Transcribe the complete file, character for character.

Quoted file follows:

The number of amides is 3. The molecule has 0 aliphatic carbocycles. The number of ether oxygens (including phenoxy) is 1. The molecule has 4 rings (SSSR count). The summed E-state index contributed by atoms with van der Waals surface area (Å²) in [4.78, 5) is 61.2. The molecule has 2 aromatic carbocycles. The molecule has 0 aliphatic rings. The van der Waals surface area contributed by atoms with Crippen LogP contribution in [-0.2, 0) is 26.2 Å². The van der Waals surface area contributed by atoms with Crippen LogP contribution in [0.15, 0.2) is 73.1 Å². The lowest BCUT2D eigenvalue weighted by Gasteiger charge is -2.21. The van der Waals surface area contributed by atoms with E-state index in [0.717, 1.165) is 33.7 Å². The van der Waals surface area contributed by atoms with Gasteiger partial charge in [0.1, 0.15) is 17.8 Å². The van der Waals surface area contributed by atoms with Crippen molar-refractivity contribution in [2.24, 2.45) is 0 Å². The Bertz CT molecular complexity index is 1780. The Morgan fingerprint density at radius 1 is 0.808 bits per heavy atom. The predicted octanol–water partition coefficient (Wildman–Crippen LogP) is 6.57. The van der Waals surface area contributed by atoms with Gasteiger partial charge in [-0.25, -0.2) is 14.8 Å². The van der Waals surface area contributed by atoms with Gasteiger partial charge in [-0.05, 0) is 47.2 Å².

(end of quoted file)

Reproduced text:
The number of amides is 3. The molecule has 0 aliphatic carbocycles. The number of ether oxygens (including phenoxy) is 1. The molecule has 4 rings (SSSR count). The summed E-state index contributed by atoms with van der Waals surface area (Å²) in [4.78, 5) is 61.2. The molecule has 2 aromatic carbocycles. The molecule has 0 aliphatic rings. The van der Waals surface area contributed by atoms with Crippen LogP contribution in [-0.2, 0) is 26.2 Å². The van der Waals surface area contributed by atoms with Crippen LogP contribution in [0.15, 0.2) is 73.1 Å². The lowest BCUT2D eigenvalue weighted by Gasteiger charge is -2.21. The van der Waals surface area contributed by atoms with E-state index in [0.717, 1.165) is 33.7 Å². The van der Waals surface area contributed by atoms with Gasteiger partial charge in [0.1, 0.15) is 17.8 Å². The van der Waals surface area contributed by atoms with Crippen molar-refractivity contribution in [2.24, 2.45) is 0 Å². The Bertz CT molecular complexity index is 1780. The Morgan fingerprint density at radius 1 is 0.808 bits per heavy atom. The predicted octanol–water partition coefficient (Wildman–Crippen LogP) is 6.57. The van der Waals surface area contributed by atoms with Gasteiger partial charge in [-0.25, -0.2) is 14.8 Å². The van der Waals surface area contributed by atoms with Gasteiger partial charge in [-0.05, 0) is 47.2 Å².